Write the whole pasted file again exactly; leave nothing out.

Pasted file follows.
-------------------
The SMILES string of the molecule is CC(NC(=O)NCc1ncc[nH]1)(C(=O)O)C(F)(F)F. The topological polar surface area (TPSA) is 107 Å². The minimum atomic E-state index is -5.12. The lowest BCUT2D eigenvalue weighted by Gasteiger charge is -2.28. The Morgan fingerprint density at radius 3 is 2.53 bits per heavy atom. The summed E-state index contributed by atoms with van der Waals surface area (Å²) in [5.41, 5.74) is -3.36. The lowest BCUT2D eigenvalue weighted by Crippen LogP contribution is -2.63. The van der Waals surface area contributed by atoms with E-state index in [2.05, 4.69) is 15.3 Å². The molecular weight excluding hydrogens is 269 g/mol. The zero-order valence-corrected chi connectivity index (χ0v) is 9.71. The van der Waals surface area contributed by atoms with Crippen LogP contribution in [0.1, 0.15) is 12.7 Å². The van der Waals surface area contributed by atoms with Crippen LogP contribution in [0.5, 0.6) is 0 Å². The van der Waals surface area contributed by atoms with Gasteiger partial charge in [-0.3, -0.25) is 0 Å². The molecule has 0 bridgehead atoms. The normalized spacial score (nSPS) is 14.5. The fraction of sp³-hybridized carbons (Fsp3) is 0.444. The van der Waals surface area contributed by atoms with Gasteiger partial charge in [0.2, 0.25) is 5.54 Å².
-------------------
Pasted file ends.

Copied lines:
The SMILES string of the molecule is CC(NC(=O)NCc1ncc[nH]1)(C(=O)O)C(F)(F)F. The topological polar surface area (TPSA) is 107 Å². The minimum atomic E-state index is -5.12. The lowest BCUT2D eigenvalue weighted by Gasteiger charge is -2.28. The Morgan fingerprint density at radius 3 is 2.53 bits per heavy atom. The summed E-state index contributed by atoms with van der Waals surface area (Å²) in [5.41, 5.74) is -3.36. The lowest BCUT2D eigenvalue weighted by Crippen LogP contribution is -2.63. The van der Waals surface area contributed by atoms with E-state index in [2.05, 4.69) is 15.3 Å². The molecular weight excluding hydrogens is 269 g/mol. The zero-order valence-corrected chi connectivity index (χ0v) is 9.71. The van der Waals surface area contributed by atoms with Crippen LogP contribution in [0.1, 0.15) is 12.7 Å². The van der Waals surface area contributed by atoms with Crippen LogP contribution in [0.5, 0.6) is 0 Å². The van der Waals surface area contributed by atoms with Gasteiger partial charge in [-0.3, -0.25) is 0 Å². The molecule has 0 bridgehead atoms. The normalized spacial score (nSPS) is 14.5. The fraction of sp³-hybridized carbons (Fsp3) is 0.444. The van der Waals surface area contributed by atoms with Gasteiger partial charge in [0.2, 0.25) is 5.54 Å².